Interactions among decaying leaf litter, root litter and soil organic matter vary with mycorrhizal type
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Interactions among decaying leaf litter, root litter and soil organic matter vary with mycorrhizal type

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  • Journal Title:
    Journal of Ecology
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    Abstract Root-derived inputs are increasingly viewed as primary controls of soil organic matter (SOM) formation; however, we have a limited understanding of how root decay rates depend on soil factors, and how decaying roots influence the breakdown of leaf litter and SOM. We incubated root and leaf litter (alone and in combination) from arbuscular mycorrhizal (AM) and ectomycorrhizal (ECM) trees in soils collected from forest plots dominated by AM and ECM trees in a factorial design. In each microcosm, we quantified litter decay rates and the effects of decaying litters on soil C balance. We hypothesized that (1) AM root litters would decompose faster than ECM root litters, (2) root litter decay would be greatest when decomposed in “home” soils (e.g. AM litters in AM soils and ECM litters in ECM soils) and (3) root and leaf litters would decompose faster when decaying in the same microcosms than when decaying in separate microcosms, resulting in the largest CO2 losses. Overall, AM root litter decomposed faster than ECM root litter, and the magnitude of this effect depended on soil origin. AM litters decayed fastest in AM soils, but ECM and mixed AM–ECM litters were unaffected by soil origin. Decaying roots increased leaf litter mass loss, but only in microcosms containing soils of the same origin (e.g. AM litters in AM soils; mixed litters in mixed soils). Carbon losses were dominated by microbial respiration, and the magnitude of this flux depended on litter type and soil origin. When leaves and roots decayed together, respiratory losses exceeded those from microcosms containing leaves and roots alone, with the largest losses occurring in each litters' “home” soil. In AM soils, elevated losses were driven by roots accelerating leaf decay, while in ECM soils, elevated losses resulted from roots and leaves accelerating the decay of SOM; in mixed soils, root-induced increases in leaf and SOM decay contributed to elevated C losses. Synthesis. Our results suggest that root, leaf and SOM decay are intertwined, and that measurements of these processes in isolation may lead to incorrect estimates of the magnitude and source of C losses from soils.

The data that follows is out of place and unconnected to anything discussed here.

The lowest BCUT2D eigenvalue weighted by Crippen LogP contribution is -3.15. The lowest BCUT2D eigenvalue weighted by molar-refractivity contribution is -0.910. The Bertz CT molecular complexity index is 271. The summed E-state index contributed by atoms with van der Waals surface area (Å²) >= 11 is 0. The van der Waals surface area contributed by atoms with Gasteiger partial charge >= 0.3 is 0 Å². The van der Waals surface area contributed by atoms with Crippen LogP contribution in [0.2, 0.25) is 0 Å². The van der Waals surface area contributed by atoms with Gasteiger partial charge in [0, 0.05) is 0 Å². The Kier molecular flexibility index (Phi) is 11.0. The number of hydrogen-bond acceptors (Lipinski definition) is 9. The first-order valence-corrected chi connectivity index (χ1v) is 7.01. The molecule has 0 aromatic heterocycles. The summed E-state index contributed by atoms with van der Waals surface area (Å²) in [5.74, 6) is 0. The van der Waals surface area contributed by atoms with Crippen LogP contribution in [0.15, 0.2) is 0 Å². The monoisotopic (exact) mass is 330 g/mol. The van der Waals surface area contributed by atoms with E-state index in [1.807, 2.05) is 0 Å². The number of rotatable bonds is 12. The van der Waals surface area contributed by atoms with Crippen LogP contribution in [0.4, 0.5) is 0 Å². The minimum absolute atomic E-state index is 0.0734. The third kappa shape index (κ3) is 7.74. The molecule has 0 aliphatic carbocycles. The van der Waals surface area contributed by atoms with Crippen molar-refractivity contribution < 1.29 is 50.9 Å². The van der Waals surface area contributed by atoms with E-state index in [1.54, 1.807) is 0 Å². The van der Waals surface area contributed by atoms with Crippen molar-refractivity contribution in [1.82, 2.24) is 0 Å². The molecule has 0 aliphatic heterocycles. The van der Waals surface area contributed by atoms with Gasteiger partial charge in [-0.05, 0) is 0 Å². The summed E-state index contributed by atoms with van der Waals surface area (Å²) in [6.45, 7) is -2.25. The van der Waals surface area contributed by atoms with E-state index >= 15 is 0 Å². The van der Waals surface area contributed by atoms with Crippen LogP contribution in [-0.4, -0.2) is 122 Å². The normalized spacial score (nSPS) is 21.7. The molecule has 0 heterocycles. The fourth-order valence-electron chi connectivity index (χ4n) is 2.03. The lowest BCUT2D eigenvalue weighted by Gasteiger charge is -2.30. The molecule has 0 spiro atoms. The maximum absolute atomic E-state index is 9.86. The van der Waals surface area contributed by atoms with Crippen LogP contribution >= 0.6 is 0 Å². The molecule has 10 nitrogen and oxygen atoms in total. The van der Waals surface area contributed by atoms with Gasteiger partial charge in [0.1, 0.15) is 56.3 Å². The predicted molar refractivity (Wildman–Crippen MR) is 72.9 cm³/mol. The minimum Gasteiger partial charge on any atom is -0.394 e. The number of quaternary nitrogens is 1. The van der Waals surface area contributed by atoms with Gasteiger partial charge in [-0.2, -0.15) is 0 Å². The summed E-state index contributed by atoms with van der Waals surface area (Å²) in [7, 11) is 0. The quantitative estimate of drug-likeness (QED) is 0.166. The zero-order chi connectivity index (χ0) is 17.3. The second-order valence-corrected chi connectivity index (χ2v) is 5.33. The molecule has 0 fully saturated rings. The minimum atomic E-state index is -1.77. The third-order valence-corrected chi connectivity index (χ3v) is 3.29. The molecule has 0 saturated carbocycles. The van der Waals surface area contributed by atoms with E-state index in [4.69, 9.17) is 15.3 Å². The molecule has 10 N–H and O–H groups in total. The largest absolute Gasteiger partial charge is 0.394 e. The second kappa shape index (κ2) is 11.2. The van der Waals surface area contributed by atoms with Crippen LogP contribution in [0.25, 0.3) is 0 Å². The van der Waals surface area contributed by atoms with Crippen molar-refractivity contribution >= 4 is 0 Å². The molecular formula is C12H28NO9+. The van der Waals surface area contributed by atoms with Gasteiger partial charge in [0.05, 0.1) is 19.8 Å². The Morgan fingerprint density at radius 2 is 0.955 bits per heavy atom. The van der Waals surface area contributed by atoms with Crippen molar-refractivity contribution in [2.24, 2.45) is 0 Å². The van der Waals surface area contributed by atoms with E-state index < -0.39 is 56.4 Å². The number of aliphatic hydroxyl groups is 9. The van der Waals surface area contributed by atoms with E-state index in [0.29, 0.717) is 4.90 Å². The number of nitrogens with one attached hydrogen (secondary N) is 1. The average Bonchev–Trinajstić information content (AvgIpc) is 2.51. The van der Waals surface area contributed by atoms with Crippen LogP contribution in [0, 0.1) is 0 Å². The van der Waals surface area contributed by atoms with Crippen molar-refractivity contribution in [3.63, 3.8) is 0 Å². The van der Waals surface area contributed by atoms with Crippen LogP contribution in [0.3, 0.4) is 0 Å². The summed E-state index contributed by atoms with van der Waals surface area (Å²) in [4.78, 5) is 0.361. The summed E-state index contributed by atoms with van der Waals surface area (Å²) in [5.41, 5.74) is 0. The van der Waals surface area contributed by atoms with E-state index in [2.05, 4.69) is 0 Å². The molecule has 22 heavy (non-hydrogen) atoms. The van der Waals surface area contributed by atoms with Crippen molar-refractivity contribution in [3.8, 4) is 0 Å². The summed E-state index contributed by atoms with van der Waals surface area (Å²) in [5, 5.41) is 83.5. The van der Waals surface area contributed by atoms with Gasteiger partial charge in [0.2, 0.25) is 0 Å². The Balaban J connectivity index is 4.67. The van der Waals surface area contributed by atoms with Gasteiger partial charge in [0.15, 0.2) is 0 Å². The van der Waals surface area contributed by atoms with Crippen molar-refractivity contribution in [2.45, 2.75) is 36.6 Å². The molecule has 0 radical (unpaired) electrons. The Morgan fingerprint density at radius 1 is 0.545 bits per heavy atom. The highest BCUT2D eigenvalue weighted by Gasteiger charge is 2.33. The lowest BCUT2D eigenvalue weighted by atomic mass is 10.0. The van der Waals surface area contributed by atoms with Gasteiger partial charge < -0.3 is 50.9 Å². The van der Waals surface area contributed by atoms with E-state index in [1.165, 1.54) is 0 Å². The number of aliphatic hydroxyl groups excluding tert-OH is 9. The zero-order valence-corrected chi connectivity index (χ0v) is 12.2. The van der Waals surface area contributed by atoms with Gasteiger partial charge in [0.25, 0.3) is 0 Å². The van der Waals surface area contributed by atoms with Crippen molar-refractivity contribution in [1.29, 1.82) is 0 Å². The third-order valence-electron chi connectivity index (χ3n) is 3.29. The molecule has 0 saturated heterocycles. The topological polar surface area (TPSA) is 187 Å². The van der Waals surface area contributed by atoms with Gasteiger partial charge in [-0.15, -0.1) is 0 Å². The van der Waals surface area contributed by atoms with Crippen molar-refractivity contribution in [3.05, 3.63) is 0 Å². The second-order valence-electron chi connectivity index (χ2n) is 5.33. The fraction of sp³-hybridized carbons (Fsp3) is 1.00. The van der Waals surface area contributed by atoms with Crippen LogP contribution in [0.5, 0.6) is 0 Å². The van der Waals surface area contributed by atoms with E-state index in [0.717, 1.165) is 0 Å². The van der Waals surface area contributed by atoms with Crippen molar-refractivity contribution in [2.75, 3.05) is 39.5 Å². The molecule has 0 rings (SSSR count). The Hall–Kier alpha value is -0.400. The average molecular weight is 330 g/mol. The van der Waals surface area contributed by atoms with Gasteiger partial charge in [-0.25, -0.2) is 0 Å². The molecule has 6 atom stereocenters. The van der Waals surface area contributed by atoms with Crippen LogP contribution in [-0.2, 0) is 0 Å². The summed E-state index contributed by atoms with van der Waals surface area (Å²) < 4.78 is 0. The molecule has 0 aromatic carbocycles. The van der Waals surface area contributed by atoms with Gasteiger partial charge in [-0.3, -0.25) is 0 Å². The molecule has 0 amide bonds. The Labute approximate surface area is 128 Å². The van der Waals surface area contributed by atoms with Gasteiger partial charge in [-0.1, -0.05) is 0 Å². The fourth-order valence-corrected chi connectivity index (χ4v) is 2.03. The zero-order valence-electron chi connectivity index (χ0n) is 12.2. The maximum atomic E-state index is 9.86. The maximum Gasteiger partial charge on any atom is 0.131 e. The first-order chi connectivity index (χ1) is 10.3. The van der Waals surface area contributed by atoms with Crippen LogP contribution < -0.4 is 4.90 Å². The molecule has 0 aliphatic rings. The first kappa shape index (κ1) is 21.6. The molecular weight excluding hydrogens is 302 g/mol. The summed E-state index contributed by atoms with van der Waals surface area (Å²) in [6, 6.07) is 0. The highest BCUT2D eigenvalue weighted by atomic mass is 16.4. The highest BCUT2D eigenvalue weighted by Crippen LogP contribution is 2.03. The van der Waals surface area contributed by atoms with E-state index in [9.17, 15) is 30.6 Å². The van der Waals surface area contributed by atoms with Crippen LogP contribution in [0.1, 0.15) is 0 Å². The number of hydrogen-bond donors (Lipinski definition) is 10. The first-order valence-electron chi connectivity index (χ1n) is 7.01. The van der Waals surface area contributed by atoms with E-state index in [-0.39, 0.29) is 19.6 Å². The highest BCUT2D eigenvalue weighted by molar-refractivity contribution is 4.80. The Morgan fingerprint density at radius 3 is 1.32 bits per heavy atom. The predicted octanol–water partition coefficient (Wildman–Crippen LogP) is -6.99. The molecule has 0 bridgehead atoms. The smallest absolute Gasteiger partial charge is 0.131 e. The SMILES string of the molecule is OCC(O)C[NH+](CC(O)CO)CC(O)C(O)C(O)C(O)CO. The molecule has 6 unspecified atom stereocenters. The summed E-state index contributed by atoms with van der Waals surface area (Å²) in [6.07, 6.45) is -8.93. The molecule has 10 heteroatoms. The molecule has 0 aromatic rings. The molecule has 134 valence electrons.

• Source:
    Journal of Ecology, 106(2), 502-513.
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